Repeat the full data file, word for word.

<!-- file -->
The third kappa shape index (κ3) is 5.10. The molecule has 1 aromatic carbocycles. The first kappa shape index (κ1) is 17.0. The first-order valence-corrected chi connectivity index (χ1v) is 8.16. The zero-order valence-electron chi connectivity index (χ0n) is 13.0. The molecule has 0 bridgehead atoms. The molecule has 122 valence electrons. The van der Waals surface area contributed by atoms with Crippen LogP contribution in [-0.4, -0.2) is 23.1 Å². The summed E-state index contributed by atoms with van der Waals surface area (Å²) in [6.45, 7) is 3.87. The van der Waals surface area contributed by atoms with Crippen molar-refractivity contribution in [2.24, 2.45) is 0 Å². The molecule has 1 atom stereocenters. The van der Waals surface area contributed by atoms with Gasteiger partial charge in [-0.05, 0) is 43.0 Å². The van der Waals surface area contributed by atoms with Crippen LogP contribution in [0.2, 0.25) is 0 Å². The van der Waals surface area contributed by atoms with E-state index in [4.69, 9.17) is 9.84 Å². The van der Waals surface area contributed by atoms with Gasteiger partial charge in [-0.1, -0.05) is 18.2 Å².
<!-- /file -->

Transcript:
The third kappa shape index (κ3) is 5.10. The molecule has 1 aromatic carbocycles. The first kappa shape index (κ1) is 17.0. The first-order valence-corrected chi connectivity index (χ1v) is 8.16. The zero-order valence-electron chi connectivity index (χ0n) is 13.0. The molecule has 0 bridgehead atoms. The molecule has 122 valence electrons. The van der Waals surface area contributed by atoms with Crippen LogP contribution in [-0.4, -0.2) is 23.1 Å². The summed E-state index contributed by atoms with van der Waals surface area (Å²) in [6.45, 7) is 3.87. The van der Waals surface area contributed by atoms with Crippen molar-refractivity contribution in [2.24, 2.45) is 0 Å². The molecule has 1 atom stereocenters. The van der Waals surface area contributed by atoms with Gasteiger partial charge in [-0.05, 0) is 43.0 Å². The van der Waals surface area contributed by atoms with Crippen LogP contribution in [0.2, 0.25) is 0 Å². The van der Waals surface area contributed by atoms with E-state index in [4.69, 9.17) is 9.84 Å². The van der Waals surface area contributed by atoms with Gasteiger partial charge in [-0.1, -0.05) is 18.2 Å².